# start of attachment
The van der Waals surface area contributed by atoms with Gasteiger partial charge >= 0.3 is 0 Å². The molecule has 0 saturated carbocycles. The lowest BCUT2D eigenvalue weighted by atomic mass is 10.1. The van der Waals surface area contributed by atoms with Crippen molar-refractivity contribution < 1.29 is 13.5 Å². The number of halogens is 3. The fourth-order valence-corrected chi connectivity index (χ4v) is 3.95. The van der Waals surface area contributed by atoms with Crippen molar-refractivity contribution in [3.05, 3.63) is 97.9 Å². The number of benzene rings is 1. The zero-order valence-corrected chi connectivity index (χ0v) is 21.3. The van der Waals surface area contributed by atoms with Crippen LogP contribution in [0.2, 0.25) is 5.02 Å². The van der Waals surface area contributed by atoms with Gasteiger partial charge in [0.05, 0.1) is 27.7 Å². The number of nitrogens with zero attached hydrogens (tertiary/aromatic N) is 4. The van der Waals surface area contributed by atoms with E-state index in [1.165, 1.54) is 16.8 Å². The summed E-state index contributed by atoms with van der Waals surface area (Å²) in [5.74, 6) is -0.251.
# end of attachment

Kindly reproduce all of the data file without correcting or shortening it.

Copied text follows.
The van der Waals surface area contributed by atoms with Gasteiger partial charge >= 0.3 is 0 Å². The molecule has 0 saturated carbocycles. The lowest BCUT2D eigenvalue weighted by atomic mass is 10.1. The van der Waals surface area contributed by atoms with Crippen molar-refractivity contribution < 1.29 is 13.5 Å². The number of halogens is 3. The fourth-order valence-corrected chi connectivity index (χ4v) is 3.95. The van der Waals surface area contributed by atoms with Crippen molar-refractivity contribution in [3.05, 3.63) is 97.9 Å². The number of benzene rings is 1. The zero-order valence-corrected chi connectivity index (χ0v) is 21.3. The van der Waals surface area contributed by atoms with Crippen LogP contribution in [0.2, 0.25) is 5.02 Å². The van der Waals surface area contributed by atoms with Gasteiger partial charge in [0.05, 0.1) is 27.7 Å². The number of nitrogens with zero attached hydrogens (tertiary/aromatic N) is 4. The van der Waals surface area contributed by atoms with E-state index in [1.165, 1.54) is 16.8 Å². The summed E-state index contributed by atoms with van der Waals surface area (Å²) in [5.74, 6) is -0.251.